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A Demographic Model for a Population of the Endangered Lesser Kestrel in Southern Spain

Fernando Hiraldo, Juan J. Negro, Jose A. Donazar and Pilar Gaona
Journal of Applied Ecology
Vol. 33, No. 5 (Oct., 1996), pp. 1085-1093
DOI: 10.2307/2404688
Stable URL: http://www.jstor.org/stable/2404688
Page Count: 9
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A Demographic Model for a Population of the Endangered Lesser Kestrel in Southern Spain
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Abstract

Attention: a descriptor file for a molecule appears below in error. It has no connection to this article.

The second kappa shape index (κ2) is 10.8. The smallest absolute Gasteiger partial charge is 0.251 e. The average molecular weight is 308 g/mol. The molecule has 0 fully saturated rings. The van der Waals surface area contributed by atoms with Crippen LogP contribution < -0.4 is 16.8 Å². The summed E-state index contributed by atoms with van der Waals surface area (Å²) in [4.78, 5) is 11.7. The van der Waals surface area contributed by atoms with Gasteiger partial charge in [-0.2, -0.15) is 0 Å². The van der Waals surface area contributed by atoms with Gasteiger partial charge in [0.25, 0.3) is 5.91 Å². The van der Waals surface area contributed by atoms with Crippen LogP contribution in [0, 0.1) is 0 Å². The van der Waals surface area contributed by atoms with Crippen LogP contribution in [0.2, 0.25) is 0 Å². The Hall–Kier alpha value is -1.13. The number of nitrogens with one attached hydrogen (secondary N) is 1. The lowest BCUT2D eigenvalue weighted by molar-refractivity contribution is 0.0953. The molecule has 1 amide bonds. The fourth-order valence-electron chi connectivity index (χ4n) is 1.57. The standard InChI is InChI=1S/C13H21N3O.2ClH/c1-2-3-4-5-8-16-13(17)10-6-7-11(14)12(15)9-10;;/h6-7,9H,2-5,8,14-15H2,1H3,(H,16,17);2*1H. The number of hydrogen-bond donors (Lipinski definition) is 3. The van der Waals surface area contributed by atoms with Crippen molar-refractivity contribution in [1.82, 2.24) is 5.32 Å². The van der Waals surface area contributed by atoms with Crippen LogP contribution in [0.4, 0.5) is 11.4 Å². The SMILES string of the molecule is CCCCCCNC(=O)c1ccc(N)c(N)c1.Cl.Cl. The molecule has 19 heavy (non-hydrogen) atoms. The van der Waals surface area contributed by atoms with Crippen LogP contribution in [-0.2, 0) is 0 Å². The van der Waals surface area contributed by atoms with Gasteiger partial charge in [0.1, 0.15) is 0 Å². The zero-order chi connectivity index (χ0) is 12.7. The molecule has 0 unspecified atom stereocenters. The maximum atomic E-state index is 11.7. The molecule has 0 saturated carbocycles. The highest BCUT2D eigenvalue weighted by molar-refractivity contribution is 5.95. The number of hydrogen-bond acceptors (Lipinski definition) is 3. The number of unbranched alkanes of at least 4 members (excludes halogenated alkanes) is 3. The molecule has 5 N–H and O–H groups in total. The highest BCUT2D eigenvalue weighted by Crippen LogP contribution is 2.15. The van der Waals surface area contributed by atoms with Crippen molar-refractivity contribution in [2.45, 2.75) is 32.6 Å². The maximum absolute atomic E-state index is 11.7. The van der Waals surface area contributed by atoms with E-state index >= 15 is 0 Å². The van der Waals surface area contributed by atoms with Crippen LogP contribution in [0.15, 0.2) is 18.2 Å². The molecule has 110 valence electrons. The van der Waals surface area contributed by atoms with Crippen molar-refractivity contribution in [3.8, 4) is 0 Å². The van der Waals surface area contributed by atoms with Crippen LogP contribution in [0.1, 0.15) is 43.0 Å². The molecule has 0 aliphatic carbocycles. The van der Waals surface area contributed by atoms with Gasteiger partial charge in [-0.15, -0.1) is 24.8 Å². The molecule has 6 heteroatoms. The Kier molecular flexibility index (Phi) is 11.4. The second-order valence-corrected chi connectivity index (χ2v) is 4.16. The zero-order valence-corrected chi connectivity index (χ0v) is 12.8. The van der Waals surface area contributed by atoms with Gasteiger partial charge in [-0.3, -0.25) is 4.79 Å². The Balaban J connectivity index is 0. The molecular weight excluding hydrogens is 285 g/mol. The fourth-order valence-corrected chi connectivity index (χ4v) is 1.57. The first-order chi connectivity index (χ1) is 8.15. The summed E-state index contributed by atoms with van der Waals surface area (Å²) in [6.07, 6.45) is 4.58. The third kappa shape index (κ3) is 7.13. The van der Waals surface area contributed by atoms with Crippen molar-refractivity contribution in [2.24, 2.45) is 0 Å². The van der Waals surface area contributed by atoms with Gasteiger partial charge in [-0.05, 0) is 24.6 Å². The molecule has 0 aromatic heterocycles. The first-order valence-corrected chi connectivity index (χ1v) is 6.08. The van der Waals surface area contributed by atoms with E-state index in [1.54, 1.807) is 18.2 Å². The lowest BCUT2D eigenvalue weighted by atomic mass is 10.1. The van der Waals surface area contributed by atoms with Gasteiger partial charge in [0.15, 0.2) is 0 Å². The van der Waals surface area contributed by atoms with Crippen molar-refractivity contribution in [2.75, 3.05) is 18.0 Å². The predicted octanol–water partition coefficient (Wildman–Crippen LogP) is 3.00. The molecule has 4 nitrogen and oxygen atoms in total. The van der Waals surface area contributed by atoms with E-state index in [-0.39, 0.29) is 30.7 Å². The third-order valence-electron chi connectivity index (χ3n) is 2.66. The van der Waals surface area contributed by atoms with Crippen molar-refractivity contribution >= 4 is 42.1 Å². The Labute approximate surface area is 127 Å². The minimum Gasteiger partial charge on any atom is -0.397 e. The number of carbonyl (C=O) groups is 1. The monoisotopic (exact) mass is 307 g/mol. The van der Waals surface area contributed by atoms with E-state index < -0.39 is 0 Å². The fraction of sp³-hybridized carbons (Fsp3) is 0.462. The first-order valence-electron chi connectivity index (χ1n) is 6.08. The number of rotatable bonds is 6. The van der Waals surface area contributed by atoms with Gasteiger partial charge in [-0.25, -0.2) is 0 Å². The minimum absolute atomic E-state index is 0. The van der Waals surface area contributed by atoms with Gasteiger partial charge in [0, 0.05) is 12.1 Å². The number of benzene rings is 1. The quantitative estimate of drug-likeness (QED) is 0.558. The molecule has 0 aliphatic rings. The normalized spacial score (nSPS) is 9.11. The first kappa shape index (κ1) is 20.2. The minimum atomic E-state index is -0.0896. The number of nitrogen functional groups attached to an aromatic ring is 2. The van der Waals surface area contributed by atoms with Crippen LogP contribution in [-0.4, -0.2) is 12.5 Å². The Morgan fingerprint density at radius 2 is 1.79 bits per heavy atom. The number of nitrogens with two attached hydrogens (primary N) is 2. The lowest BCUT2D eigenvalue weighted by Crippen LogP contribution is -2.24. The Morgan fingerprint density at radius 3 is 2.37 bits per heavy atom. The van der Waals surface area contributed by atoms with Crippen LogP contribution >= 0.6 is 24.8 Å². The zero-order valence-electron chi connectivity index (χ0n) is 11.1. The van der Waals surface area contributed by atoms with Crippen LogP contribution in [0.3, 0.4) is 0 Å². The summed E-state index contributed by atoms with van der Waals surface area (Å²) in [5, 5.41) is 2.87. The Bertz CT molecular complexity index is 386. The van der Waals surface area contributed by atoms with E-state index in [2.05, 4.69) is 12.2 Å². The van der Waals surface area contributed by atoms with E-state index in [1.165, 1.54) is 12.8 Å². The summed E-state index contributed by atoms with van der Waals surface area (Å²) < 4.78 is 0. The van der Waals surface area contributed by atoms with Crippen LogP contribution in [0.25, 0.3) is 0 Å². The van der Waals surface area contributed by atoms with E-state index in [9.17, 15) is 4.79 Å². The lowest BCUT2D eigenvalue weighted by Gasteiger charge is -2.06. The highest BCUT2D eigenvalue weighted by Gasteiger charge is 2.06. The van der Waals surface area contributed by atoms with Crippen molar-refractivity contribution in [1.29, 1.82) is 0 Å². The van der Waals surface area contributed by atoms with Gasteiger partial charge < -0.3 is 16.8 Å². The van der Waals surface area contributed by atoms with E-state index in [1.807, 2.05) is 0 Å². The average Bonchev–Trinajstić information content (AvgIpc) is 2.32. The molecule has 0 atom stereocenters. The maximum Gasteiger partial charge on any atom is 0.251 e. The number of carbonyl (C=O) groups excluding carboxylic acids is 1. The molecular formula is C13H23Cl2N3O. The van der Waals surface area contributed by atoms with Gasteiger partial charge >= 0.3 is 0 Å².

1. The lesser kestrel (Falco naumanni) has experienced a dramatic decline in the last 20 years in the Western Palearctic. To help in making decisions for the recovery of the species, a matrix projection model has been developed using demographic data from an intensively monitored population in southern Spain in 1988-93. Survival rates were estimated using the Jolly-Seber modelling approach and Program SURGE. 2. The growth rate of the population was λ = 0.959 ± 0.04. The upper 95% confidence limit of λ is 1.0398, and thus our estimate of λ is not significantly different from that of a stable population (i.e. λ = 1). Using the mean value for λ, the probability of extinction for this population, now consisting of ≈ 1000 breeding pairs, is 35% in 100 years and 98% in 200 years. 3. A sensitivity analysis indicates that population growth was most sensitive for changes in adult survival, followed by juvenile survival, productivity of fledglings, proportion of adults that attempt breeding and age at first breeding. 4. Adult and juvenile survival do not seem easily amenable to management, but the small improvement (8.5%) that could be reached enforcing protective laws substantially reduce the probability of extinction of the population. 5. Productivity is less than half its potential maximum due to massive nestling mortality. Increasing food availability around the breeding colonies through habitat management (e.g. leaving uncultivated strips around fields and favouring cereal crops), or introducing the species in areas containing suitable habitat may substantially increase productivity. Combining these measures with the achievable improvement (8.5% increase) in adult and juvenile survival maximizes the long-term survival of lesser kestrel populations.

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